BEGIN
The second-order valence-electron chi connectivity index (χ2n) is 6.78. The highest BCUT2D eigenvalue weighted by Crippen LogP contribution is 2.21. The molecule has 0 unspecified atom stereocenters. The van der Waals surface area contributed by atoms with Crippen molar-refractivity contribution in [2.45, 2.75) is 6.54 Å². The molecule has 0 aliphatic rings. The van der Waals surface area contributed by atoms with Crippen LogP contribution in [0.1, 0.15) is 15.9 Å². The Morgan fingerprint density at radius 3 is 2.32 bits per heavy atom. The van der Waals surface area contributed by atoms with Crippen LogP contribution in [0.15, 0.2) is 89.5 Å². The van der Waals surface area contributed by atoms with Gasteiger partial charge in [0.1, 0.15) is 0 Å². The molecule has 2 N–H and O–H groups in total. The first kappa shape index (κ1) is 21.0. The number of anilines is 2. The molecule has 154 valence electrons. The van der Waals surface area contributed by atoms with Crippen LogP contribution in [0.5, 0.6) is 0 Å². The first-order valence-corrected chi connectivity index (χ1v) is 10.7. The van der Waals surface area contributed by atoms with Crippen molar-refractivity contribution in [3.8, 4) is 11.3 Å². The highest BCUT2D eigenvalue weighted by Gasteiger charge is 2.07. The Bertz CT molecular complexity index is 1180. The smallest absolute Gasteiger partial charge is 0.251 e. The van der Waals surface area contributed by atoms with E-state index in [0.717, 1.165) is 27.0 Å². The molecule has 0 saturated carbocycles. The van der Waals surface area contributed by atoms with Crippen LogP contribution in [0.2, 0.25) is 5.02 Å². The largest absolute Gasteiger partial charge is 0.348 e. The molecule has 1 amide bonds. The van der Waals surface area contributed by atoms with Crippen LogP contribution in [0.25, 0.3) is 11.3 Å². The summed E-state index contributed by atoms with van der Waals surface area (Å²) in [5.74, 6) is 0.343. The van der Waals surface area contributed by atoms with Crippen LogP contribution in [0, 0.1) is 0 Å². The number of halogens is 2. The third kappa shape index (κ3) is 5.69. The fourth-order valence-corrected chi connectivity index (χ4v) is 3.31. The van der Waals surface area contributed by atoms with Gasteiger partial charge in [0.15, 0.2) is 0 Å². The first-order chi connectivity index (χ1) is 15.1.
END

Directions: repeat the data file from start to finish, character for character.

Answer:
The second-order valence-electron chi connectivity index (χ2n) is 6.78. The highest BCUT2D eigenvalue weighted by Crippen LogP contribution is 2.21. The molecule has 0 unspecified atom stereocenters. The van der Waals surface area contributed by atoms with Crippen molar-refractivity contribution in [2.45, 2.75) is 6.54 Å². The molecule has 0 aliphatic rings. The van der Waals surface area contributed by atoms with Crippen LogP contribution in [0.1, 0.15) is 15.9 Å². The Morgan fingerprint density at radius 3 is 2.32 bits per heavy atom. The van der Waals surface area contributed by atoms with Crippen LogP contribution in [0.15, 0.2) is 89.5 Å². The van der Waals surface area contributed by atoms with Gasteiger partial charge in [0.1, 0.15) is 0 Å². The molecule has 2 N–H and O–H groups in total. The first kappa shape index (κ1) is 21.0. The number of anilines is 2. The molecule has 154 valence electrons. The van der Waals surface area contributed by atoms with Crippen LogP contribution in [0.5, 0.6) is 0 Å². The first-order valence-corrected chi connectivity index (χ1v) is 10.7. The van der Waals surface area contributed by atoms with Crippen molar-refractivity contribution in [3.8, 4) is 11.3 Å². The highest BCUT2D eigenvalue weighted by Gasteiger charge is 2.07. The Bertz CT molecular complexity index is 1180. The smallest absolute Gasteiger partial charge is 0.251 e. The van der Waals surface area contributed by atoms with E-state index in [0.717, 1.165) is 27.0 Å². The molecule has 0 saturated carbocycles. The van der Waals surface area contributed by atoms with Crippen LogP contribution in [0.2, 0.25) is 5.02 Å². The largest absolute Gasteiger partial charge is 0.348 e. The molecule has 1 amide bonds. The van der Waals surface area contributed by atoms with Crippen LogP contribution in [0.25, 0.3) is 11.3 Å². The summed E-state index contributed by atoms with van der Waals surface area (Å²) in [5.74, 6) is 0.343. The van der Waals surface area contributed by atoms with Crippen LogP contribution in [0, 0.1) is 0 Å². The number of halogens is 2. The third kappa shape index (κ3) is 5.69. The fourth-order valence-corrected chi connectivity index (χ4v) is 3.31. The van der Waals surface area contributed by atoms with Gasteiger partial charge in [0.15, 0.2) is 0 Å². The first-order chi connectivity index (χ1) is 15.1.